US 4650952 A
A robot-laser system having a minimum number of mirrors for reflecting a laser beam from a fixed laser beam source to a desired location wherein the mirrors are mounted within the hollow, servo-controlled parts of the robot to move therewith. Only a single mirror is mounted within its associated controlled part to reflect the laser beam as it travels between adjacent controlled parts. The robot has a number of degrees of freedom constituted by two orthogonally related linear movements along intersecting longitudinal axes and two orthogonally related rotary joints having intersecting pivotal axes. Preferably, two of the mirrors are mounted so that the laser beam strikes and is reflected from both points of axes intersection within two of the controlled parts. In one of the disclosed embodiments a mirror mounted in the base of the robot reflects the laser beam from the source to the other mirrors.
1. A robot-laser system for providing a laser beam at a desired location, the system comprising:
a laser beam source for generating a laser beam;
a robot having at least three degrees of freedom and including a base and a robot arm supported on said base, the robot arm having first and second elongated arm parts, the second arm part projecting from the first arm part, the robot arm having a wrist mechanism located at the distal end of the second arm part, said arm parts and said wrist mechanism being hollow and fluidly interconnected to define a laser beam path therewithin extending through said first arm part, along the entire projecting length of said second arm part and through said wrist mechanism, said arm parts and said wrist mechanism being adapted to direct the laser beam therewithin; and
at least one mirror for reflecting the laser beam, a single mirror being mounted to and supported by said arm therewithin at a position of fluid interconnection between the arm parts to move therewith and reflect the laser beam wherein a first one of said degrees of freedom comprises a linear movement of said first arm part along an axis coincident with said laser beam path, a second one of said degrees of freedom comprises a linear movement of said second arm part along a second axis coincident with said laser beam path through the second arm part and a third one of said degrees of freedom comprises a rotary movement of one of said arm parts about said laser beam path.
2. A robot-laser system for providing a laser beam at a desired location, the system comprising:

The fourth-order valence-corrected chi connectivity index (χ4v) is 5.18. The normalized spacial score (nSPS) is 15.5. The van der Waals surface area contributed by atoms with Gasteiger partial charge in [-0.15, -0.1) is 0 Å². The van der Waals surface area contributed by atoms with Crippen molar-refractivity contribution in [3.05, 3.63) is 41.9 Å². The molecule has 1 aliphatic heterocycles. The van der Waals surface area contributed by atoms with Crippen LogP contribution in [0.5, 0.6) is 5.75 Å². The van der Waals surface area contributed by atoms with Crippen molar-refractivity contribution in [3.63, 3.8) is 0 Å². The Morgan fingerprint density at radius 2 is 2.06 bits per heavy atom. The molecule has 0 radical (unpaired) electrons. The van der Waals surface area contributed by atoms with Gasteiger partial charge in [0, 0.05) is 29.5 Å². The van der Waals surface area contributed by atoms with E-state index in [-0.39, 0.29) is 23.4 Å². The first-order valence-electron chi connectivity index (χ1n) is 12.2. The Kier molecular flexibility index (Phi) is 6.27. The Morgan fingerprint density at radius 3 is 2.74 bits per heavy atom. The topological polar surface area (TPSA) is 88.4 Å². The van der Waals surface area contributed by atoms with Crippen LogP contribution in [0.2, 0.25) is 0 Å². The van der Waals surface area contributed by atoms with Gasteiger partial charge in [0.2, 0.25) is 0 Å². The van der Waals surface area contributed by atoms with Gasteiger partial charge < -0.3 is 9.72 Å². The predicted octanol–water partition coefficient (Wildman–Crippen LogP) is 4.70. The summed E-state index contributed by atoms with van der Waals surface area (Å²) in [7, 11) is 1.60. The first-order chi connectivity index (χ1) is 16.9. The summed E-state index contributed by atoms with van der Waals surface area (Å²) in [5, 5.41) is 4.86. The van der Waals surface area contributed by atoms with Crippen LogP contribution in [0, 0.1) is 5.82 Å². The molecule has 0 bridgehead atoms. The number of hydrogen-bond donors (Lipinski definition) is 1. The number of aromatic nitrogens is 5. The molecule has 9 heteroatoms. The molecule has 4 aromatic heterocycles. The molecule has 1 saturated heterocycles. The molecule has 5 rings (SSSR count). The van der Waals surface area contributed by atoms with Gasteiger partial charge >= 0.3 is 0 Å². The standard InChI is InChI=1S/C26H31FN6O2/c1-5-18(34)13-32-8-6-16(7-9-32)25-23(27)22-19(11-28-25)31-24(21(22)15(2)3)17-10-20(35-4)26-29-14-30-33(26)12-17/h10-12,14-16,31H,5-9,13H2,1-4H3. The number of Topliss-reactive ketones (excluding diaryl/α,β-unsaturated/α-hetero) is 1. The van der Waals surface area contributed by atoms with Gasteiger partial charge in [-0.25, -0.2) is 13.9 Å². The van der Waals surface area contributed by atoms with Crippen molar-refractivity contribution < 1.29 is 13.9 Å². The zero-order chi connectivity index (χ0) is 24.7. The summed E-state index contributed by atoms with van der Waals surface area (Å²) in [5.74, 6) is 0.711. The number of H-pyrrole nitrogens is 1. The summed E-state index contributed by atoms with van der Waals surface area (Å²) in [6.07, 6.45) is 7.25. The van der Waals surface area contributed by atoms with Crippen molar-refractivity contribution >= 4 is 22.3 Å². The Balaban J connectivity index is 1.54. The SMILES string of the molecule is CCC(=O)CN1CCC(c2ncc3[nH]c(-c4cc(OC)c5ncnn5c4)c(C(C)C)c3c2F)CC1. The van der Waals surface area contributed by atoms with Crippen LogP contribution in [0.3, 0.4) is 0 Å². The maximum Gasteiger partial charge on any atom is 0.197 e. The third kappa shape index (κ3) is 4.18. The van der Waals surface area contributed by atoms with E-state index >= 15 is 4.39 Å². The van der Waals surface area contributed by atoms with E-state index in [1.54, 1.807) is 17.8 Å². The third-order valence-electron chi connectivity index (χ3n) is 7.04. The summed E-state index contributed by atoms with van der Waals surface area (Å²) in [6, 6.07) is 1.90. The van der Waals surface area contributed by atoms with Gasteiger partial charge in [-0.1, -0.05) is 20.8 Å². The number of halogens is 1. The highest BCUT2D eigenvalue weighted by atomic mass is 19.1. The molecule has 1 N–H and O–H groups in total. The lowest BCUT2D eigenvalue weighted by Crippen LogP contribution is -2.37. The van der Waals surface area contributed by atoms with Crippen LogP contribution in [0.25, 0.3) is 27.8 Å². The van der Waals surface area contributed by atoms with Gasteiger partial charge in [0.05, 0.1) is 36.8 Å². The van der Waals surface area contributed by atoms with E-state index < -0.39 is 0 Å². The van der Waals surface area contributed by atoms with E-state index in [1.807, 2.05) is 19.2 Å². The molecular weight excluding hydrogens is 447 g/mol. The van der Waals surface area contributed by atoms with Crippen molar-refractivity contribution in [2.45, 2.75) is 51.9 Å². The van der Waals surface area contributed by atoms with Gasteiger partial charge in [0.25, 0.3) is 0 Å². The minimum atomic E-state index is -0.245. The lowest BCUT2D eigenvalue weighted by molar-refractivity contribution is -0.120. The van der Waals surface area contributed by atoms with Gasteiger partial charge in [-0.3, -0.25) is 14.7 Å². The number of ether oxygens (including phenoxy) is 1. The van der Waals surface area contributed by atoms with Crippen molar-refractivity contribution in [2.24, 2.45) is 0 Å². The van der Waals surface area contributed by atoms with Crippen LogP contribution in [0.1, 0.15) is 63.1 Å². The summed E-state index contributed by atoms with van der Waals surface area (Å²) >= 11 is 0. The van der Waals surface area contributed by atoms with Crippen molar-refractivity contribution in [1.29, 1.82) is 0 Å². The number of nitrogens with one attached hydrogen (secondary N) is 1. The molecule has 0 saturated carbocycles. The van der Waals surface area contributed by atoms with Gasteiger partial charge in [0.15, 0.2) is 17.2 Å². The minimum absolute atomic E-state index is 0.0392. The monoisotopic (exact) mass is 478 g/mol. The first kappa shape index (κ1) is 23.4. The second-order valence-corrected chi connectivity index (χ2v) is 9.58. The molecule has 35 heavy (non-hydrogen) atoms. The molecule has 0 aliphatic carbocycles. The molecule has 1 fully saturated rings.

a laser beam source for generating a laser beam;
a robot having at least three degrees of freedom and including a hollow base and a robot arm supported on said base, the base being fluidly interconnected to said source, the robot arm having a hollow first arm part and an elongated, hollow second arm part projecting from the first arm part, the robot arm having a hollow wrist mechanism located at a distal end of the second arm part, said wrist mechanism having at least one rotational axis and at least one knuckle rotatably supported on said axis; said first arm part being fluidly interconnected with said base, said first arm part being fluidly interconnected to said second arm part and said second arm part and said wrist mechanism being fluidly interconnected to define a laser beam path therewithin extending through the base, through the first arm part, along the projecting length of said second arm part and through said wrist mechanism; said base, said first and second arm parts and said wrist mechanism being adapted to direct the laser beam therewithin; and
at least two mirrors for reflecting the laser beam, a first one of said mirrors being mounted to and supported by said knuckle therewithin to move therewith and reflect the laser beam, and a single mirror being supported by said arm therewithin at a position of fluid interconnection between the arm parts to reflect the laser beam to the first one mirror wherein a first one of said degrees of freedom comprises a linear movement of said first arm part along an axis coincident with said laser beam path, a second one of said degrees of freedom comprises a linear movement of said second part along a second axis coincident with said laser beam path through the second arm part and a third one of said degrees of freedom comprises a rotary movement of one of said arm parts about said laser beam path.
3. The invention as claimed in claim 1 or claim 2 wherein said robot has at least five degrees of freedom.
4. The invention as claimed in claim 1 or claim 2 wherein said first and second degrees of freedom are constituted by two orthogonally related linear movements along intersecting longitudinal axes, and wherein the single mirror is mounted so that the laser beam strikes the single mirror at the point of intersection of the longitudinal axis.